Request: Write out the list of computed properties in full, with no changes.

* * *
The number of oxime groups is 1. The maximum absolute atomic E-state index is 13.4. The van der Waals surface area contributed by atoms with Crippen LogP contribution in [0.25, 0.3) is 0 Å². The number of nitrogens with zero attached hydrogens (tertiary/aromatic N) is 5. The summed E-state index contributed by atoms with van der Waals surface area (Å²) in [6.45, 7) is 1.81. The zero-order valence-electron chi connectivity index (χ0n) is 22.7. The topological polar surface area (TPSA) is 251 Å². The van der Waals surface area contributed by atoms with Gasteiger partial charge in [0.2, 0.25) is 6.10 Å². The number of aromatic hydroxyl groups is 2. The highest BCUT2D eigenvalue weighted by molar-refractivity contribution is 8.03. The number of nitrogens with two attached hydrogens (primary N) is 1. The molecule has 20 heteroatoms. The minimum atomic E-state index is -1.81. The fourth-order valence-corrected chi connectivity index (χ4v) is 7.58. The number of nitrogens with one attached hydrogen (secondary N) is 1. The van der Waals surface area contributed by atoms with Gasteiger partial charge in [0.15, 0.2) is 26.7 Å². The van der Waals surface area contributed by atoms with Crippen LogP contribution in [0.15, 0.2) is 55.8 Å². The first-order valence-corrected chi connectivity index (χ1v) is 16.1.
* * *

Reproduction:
The number of oxime groups is 1. The maximum absolute atomic E-state index is 13.4. The van der Waals surface area contributed by atoms with Crippen LogP contribution in [0.25, 0.3) is 0 Å². The number of nitrogens with zero attached hydrogens (tertiary/aromatic N) is 5. The summed E-state index contributed by atoms with van der Waals surface area (Å²) in [6.45, 7) is 1.81. The zero-order valence-electron chi connectivity index (χ0n) is 22.7. The topological polar surface area (TPSA) is 251 Å². The van der Waals surface area contributed by atoms with Gasteiger partial charge in [0.2, 0.25) is 6.10 Å². The number of aromatic hydroxyl groups is 2. The highest BCUT2D eigenvalue weighted by molar-refractivity contribution is 8.03. The number of nitrogens with two attached hydrogens (primary N) is 1. The molecule has 20 heteroatoms. The minimum atomic E-state index is -1.81. The fourth-order valence-corrected chi connectivity index (χ4v) is 7.58. The number of nitrogens with one attached hydrogen (secondary N) is 1. The van der Waals surface area contributed by atoms with Gasteiger partial charge in [0.15, 0.2) is 26.7 Å². The van der Waals surface area contributed by atoms with Crippen LogP contribution in [0.15, 0.2) is 55.8 Å². The first-order valence-corrected chi connectivity index (χ1v) is 16.1.